After being released from prison and winning South Africa's first free election, Nelson Mandela presided over a country still deeply divided by fifty years of apartheid. His plan was ambitious if not far-fetched: use the national rugby team, the Springboks-long an embodiment of white-supremacist rule-to embody and engage a new South Africa as they prepared to host the 1995 World Cup. The string of wins that followed not only defied the odds, but capped Mandela's miraculous effort to bring South Africans together again in a hard-won, enduring bond.

  Todorov, Tzvetan (2009). In Defense of The Enlightenment. London: Atlantic Books, 179 pp.

Although our liberal democracies are the offspring of the Enlightenment, they also illustrate the ways in which its ideas can be distorted and perverted. People living in these democracies today are often baffled by a host of phenomena which they don't know how to judge: globalisation and media omnipotence, state-sponsored torture and lies, moralism and the right of intervention, the domination of economics and the triumph of technology. Is it possible to distinguish between the Enlightenment's legitimate and illegitimate heirs? We cannot learn lessons from the past unless we know how to relate them to the present. In this brilliant and concise book, internationally renowned historian Tzvetan Todorov shows that what remains relevant to us today of the 18th-century debates is their spirit, as expressed in a number of crucial principles and values.

  Gruzinski, Serge (2006). Les quatre parties du monde. Histoire d'une mondialisation. Paris: Seuil.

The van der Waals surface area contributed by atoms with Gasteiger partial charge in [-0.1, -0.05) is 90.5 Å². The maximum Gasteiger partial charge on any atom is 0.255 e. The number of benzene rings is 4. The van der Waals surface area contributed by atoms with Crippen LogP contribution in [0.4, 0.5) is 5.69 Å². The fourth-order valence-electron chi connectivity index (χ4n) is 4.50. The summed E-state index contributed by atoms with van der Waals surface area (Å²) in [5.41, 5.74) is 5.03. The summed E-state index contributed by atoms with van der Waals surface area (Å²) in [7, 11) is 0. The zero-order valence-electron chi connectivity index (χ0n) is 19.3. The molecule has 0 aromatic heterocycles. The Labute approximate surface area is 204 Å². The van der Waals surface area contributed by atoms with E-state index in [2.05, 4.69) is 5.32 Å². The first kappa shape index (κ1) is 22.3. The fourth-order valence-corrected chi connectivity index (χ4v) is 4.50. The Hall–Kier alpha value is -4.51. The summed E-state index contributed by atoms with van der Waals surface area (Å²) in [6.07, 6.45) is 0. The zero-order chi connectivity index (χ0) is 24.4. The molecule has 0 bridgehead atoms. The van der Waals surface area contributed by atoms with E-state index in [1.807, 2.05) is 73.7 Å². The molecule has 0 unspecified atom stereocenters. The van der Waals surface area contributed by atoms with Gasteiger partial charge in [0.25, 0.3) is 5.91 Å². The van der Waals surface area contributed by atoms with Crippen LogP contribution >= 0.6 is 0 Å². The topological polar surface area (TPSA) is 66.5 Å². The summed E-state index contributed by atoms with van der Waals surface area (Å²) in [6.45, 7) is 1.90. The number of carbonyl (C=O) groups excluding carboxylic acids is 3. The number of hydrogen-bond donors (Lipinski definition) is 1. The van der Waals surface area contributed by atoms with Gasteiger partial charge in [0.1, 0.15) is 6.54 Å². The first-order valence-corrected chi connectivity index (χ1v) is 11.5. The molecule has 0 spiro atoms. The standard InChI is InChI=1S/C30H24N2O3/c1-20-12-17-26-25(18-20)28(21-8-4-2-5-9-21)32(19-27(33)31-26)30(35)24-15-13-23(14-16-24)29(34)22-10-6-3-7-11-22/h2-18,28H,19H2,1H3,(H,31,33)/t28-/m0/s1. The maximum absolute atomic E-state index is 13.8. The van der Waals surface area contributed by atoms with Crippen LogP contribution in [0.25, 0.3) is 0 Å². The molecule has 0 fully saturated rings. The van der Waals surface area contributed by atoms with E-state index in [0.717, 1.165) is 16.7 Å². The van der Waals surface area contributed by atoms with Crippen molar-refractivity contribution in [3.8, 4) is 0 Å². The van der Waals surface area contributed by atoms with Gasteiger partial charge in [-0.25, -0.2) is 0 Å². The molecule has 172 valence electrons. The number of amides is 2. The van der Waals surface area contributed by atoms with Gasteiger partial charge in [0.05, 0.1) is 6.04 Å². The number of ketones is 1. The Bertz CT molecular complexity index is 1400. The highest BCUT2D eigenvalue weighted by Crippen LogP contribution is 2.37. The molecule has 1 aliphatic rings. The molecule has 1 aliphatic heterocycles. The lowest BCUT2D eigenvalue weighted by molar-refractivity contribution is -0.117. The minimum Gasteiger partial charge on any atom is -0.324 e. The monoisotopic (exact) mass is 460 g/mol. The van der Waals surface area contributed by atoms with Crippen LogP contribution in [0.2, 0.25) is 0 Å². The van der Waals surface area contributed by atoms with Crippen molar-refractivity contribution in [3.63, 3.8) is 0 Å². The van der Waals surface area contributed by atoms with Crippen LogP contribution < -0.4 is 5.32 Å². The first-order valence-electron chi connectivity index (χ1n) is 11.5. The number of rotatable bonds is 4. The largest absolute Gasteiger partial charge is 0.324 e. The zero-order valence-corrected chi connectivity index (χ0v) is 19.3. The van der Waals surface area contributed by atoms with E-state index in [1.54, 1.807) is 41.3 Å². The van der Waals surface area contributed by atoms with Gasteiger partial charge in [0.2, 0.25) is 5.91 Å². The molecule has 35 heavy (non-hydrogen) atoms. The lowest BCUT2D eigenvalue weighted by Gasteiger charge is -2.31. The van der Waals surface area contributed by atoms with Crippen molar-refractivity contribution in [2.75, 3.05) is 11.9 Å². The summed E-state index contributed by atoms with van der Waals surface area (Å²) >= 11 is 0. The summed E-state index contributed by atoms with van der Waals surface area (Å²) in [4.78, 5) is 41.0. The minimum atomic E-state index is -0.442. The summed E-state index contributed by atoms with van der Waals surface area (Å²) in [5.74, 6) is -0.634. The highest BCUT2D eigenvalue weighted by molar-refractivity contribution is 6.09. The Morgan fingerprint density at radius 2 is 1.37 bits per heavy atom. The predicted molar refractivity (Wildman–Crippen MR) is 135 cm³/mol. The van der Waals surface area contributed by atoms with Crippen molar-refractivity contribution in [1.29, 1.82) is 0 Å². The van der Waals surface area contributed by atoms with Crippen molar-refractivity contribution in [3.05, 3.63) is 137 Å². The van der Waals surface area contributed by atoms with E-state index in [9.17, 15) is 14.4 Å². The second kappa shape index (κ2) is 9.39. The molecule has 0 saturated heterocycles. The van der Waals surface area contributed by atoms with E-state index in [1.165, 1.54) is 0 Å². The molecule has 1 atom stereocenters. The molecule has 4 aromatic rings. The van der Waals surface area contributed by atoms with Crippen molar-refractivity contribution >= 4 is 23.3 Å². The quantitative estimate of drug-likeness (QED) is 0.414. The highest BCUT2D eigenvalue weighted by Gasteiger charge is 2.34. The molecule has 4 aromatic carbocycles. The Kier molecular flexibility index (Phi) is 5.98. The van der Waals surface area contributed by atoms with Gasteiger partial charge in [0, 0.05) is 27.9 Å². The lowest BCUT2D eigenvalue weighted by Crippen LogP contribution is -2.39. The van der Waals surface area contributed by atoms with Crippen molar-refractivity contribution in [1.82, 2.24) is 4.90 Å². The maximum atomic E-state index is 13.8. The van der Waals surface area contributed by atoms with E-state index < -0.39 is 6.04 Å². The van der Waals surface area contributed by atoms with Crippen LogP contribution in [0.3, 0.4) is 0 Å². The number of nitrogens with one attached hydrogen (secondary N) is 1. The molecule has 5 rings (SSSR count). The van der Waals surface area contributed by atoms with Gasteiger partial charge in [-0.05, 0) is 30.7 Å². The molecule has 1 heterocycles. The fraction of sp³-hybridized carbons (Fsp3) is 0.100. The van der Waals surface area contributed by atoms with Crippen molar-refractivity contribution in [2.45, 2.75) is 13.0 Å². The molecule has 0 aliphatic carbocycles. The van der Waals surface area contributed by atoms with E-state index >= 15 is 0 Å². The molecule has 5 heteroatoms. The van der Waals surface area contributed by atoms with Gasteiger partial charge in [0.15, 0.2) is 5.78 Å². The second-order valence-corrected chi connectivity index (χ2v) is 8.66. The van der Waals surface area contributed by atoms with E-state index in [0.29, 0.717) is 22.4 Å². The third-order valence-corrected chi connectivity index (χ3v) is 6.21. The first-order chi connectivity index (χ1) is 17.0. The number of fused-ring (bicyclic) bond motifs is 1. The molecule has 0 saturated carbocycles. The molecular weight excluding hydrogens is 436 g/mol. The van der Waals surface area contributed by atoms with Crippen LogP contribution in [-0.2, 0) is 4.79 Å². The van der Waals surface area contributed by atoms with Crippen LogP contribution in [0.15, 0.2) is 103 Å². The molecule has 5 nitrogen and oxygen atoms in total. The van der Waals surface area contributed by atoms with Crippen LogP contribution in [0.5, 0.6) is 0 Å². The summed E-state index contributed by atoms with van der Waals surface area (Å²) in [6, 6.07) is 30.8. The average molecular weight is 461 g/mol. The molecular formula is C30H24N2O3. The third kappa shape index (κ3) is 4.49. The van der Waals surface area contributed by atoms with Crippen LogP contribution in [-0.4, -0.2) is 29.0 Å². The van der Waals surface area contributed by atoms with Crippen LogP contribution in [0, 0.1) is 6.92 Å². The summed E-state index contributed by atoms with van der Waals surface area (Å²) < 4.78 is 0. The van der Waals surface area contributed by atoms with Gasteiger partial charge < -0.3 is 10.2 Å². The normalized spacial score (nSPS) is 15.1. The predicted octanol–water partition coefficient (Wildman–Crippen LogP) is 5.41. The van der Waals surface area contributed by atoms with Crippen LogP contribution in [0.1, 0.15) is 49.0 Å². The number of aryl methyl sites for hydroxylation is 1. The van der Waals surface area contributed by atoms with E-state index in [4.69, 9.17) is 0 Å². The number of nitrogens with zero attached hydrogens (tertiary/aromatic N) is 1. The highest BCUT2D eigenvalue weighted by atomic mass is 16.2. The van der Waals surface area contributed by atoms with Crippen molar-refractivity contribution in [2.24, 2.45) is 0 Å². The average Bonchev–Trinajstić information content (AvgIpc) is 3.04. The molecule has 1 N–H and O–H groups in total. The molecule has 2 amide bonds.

Mastering "the four parts of the world": such was the ambition of the 1st Catholic Monarchy (1580-1640). To impose its presence, Spanish and Portuguese learned to lead means unknown, while, from Mexico to Japan, from Brazil to the African coast, from Goa to the Philippines, the people were confronted with forms of presence and power that were totally strangers. Crossing cultures or resistance of local traditions to Iberian domination: the earth goes global. At the dawn of modern times these are not only the life forms, techniques and economy that transform the new leaders of the planet, but also the belief and imagination. Inviting us to a vast journey through the world, Serge Gruzinski shows how the past permits to understand what is at stake after centuries between westernization, hybridity and globalization.

 

 

Index of Books (referenced in English or in Spanish)

 

Achcar, Gilbert (2011). The Arabs and the Holocaust: The Arab-Israel War of Narratives.

Ankersmit, F.; Domanska, E.; Kellner, H. (2009). Re-Figuring Hayden White.

Ankersmit, Frank (2008). Experiencia histórica sublime.

Antúnez, Jaime (2007). Filosofía de la Historia en Christopher Dawson.

Aung-Thwin, M. A.; Hall, K. R., eds. (2011). New Perspectives on the History and Historiography of Southeast Asia: Continuing Explorations.

Aurell, Jaume (2005). La escritura de la memoria: De los positivismos a los postmodernismos.

Baró, Xavier (2009). La historiografia catalana en el segle del Barroc.

Beevor, Antony (2009). D-Day.

Berger, S.; Lorenz, C. eds. (2008). The Contested Nation: Ethnicity, Class, Religion and Gender in National Histories.

Burke, Peter (2009). What is Cultural History?

Burrow, John (2009). A History of Histories: Epics, Chronicles, and Inquiries from Herodotus and Thucydides to the Twentieth Century.